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Volume 11 - Opinions of Counsel SBRPS No. 12

Opinions of Counsel index

School tax relief [STAR] exemption (residence requirement); Senior citizens exemption (residence and occupancy requirement) (occupancy by remainderman during life tenant’s confinement in nursing home) - Real Property Tax Law, §§ 425, 467:

Where a life tenant is confined to a nursing home, occupancy of the life tenant's home by the (non-spouse) remainderman disqualifies such home from eligibility for the school tax relief [STAR] or senior citizens exemption.

Our opinion has been requested concerning the senior citizens exemption (Real Property Tax Law, § 467) and the enhanced school tax relief [STAR] exemption (RPTL, § 425(4)). The facts are that a life tenant owner of property has been confined to a nursing (or rehabilitation) home since 1997. His son, who is the remainderman (i.e., the person who will become owner upon the death of the life tenant), argues that it is his father’s intent to return to the home when he is released from his confinement, and that the property should continue to receive the exemptions during his absence. In the meantime, the son is occupying the property. In our opinion, given these facts, the exemptions should not be continued.

In 10 Op.Counsel SBRPS No. 69, we discussed both the former and current provisions of section 467(3)(d) of the RPTL concerning the residency of an applicant for the exemption. Of specific relevance to this inquiry, we noted the amendment of that provision by chapter 440 of the Laws of 1985. In relevant part, that law now provides that no exemption may be granted:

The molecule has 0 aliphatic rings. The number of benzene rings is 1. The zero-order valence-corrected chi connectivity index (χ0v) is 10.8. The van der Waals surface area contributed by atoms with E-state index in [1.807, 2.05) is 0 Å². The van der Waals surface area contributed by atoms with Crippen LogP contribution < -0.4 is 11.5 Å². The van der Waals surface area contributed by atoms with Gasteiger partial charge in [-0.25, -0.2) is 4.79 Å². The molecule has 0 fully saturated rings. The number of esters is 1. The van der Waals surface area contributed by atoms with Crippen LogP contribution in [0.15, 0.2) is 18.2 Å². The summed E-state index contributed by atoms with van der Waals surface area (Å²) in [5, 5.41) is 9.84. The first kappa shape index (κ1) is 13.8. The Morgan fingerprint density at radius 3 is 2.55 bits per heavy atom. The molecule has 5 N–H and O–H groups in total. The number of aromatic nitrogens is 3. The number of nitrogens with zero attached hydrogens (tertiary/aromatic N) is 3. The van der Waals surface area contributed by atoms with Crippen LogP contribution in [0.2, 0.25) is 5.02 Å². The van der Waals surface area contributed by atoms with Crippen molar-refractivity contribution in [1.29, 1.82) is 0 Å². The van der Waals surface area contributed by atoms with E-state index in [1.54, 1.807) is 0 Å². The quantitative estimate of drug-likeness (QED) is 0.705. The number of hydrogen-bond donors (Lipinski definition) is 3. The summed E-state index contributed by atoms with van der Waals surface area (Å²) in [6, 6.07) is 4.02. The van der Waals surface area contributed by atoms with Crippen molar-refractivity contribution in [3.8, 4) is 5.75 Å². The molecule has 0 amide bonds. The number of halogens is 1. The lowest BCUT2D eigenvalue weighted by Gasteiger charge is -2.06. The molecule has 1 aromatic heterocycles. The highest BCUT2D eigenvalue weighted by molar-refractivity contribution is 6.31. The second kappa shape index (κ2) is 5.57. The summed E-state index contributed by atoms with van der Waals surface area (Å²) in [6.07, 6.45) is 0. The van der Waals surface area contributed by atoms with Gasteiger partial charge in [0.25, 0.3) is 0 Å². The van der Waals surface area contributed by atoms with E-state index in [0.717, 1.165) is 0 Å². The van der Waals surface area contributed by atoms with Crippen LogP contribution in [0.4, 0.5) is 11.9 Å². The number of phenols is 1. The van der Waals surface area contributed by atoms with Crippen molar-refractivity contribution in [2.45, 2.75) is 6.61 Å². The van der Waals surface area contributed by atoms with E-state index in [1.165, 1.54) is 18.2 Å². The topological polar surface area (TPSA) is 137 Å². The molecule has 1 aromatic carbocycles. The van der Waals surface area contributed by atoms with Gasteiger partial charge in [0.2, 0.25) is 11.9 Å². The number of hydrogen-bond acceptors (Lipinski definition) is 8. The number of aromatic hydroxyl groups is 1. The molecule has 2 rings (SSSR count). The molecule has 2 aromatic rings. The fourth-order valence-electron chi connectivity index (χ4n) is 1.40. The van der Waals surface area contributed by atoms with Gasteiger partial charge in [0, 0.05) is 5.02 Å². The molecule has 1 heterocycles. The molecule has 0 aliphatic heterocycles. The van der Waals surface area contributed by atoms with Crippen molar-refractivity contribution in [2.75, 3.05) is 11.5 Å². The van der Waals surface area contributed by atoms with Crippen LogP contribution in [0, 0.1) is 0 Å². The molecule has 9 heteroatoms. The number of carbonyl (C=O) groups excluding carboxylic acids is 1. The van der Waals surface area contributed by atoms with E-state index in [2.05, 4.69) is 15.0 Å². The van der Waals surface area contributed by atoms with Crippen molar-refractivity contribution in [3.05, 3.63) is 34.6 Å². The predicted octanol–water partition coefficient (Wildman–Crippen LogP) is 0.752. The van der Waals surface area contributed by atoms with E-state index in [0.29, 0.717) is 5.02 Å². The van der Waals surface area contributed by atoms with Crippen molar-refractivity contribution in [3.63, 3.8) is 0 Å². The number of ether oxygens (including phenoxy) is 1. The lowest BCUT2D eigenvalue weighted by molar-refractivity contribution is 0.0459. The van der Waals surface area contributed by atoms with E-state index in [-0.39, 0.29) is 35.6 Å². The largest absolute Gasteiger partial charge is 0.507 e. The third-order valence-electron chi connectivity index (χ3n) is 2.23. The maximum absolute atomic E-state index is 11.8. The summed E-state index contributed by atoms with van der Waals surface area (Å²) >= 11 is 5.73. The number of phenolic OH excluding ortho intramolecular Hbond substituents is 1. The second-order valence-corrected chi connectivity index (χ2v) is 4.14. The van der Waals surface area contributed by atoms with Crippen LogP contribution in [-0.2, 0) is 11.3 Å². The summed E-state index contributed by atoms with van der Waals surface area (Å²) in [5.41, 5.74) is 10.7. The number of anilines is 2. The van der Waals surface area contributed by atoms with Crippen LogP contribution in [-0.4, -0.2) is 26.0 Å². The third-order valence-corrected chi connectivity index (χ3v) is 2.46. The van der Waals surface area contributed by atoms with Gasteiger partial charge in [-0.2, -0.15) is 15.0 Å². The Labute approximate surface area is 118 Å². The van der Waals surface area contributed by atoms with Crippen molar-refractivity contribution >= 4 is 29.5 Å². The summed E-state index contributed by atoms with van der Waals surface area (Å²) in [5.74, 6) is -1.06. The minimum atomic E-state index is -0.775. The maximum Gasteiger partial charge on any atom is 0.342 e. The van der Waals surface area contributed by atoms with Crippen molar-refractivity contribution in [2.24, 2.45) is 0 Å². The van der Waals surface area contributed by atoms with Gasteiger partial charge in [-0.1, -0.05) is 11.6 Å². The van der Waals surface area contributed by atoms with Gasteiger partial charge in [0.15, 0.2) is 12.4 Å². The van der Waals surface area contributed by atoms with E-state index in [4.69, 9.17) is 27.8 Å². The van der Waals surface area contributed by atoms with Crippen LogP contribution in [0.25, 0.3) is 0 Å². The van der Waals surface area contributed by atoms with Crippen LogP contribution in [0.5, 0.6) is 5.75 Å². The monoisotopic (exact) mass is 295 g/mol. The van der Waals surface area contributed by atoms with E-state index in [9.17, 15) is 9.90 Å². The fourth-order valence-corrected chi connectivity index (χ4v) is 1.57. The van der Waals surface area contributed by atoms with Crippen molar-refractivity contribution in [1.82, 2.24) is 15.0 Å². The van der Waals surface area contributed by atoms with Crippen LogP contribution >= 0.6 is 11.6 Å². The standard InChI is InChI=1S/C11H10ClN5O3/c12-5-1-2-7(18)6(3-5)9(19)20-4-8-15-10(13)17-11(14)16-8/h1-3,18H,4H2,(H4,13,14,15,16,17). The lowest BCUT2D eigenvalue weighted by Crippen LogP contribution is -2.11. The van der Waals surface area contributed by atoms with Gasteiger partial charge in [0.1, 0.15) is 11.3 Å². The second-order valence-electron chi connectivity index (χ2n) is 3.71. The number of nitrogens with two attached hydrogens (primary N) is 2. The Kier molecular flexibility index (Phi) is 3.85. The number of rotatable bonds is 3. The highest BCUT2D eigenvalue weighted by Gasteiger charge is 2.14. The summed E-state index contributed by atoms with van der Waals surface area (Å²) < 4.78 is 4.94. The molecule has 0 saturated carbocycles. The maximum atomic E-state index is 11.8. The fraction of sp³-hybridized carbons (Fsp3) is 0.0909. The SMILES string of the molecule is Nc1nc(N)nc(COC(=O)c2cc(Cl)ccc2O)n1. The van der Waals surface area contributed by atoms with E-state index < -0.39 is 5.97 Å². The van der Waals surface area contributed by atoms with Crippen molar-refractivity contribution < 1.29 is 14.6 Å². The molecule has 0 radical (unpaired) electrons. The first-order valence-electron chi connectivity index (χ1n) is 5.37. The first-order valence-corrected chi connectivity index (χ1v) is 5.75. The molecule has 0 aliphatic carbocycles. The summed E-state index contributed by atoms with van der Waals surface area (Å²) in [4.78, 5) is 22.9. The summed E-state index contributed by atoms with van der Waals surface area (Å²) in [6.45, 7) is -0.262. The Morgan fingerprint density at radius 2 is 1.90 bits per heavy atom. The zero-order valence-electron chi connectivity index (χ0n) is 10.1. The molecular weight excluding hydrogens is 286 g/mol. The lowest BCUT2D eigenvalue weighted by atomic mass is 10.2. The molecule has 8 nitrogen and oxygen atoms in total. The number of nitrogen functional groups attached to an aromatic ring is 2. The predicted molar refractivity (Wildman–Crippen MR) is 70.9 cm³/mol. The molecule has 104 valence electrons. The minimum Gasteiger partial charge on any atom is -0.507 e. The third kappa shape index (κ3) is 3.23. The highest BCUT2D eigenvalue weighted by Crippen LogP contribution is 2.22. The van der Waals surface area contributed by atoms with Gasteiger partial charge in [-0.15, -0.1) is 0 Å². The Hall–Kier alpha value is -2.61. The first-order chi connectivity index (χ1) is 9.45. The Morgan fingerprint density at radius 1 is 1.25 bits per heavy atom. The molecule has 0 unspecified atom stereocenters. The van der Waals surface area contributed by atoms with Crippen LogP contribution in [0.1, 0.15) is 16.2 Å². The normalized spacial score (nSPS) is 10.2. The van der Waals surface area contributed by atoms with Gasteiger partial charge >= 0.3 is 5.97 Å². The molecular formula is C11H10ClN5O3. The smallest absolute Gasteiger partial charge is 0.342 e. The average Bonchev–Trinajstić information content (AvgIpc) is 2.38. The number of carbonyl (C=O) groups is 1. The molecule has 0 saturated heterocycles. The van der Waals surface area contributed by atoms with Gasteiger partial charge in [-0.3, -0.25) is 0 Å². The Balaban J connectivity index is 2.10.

unless the real property is the legal residence of and is occupied in whole or in part by the owner or by all of the owners of the property: except where . . . an owner is absent from the residence while receiving health-related care as an inpatient of a residential health care facility, as defined in section [2801] of the public health law . . . and provided further, that during such confinement such property is not occupied by other than the spouse or co-owner of such owner (emphasis added).

The enhanced STAR exemption includes a similarly worded provision (RPTL, § 425(4)(c)).

Here, we assume that the father is confined in a facility within the purview of section 2801 of the Public Health Law so his absence from the residence is excused for purposes of the two exemptions. In our opinion, however, based upon the emphasized portion of the above-quoted section 467(3)(d) and section 425(4)(c), the property is ineligible for the exemptions because of the son’s occupancy thereof.

That is, although the son has a legal interest in the property, his is a future interest; he is not the "co-owner" of the property within the meaning of the statutes.

During the lifetime of the life tenant, the life tenant is the exclusive owner of the land so held by him, with the exclusive right to its possession, control, and enjoyment[,] subject only to certain well-defined limitations or duties, even to the exclusion of the reversioner or remainderman. The owner of the reversion or remainder in fee has no present right of enjoyment, and no tangible and physical ownership of the land. He merely has a future incorporeal interest or estate in the land which will ripen into ownership of the land itself on the death of the life tenant, and he can do nothing to affect the life estate (Rasch, New York Law and Practice of Real Property (2d ed.), § 6:13; accord: Warren’s Weed, New York Real Property, "Life Estates," § 1.01(1); 56 NY Jur2d, Estates, Powers, etc., § 201). {1}

The son’s occupancy of the property violates the restricted occupancy provision of sections 467(3)(d) and 425(4)(c), so, in our opinion, the property may receive neither exemption.

June 5, 2001

{1}   Were the son the co-owner, this would likely defeat the exemption as well since both statutes require that all of the owners be at least 65 years of age, with exceptions for spouses and siblings only (RPTL, §§ 467(1)(a), 425(4)(a)(i)).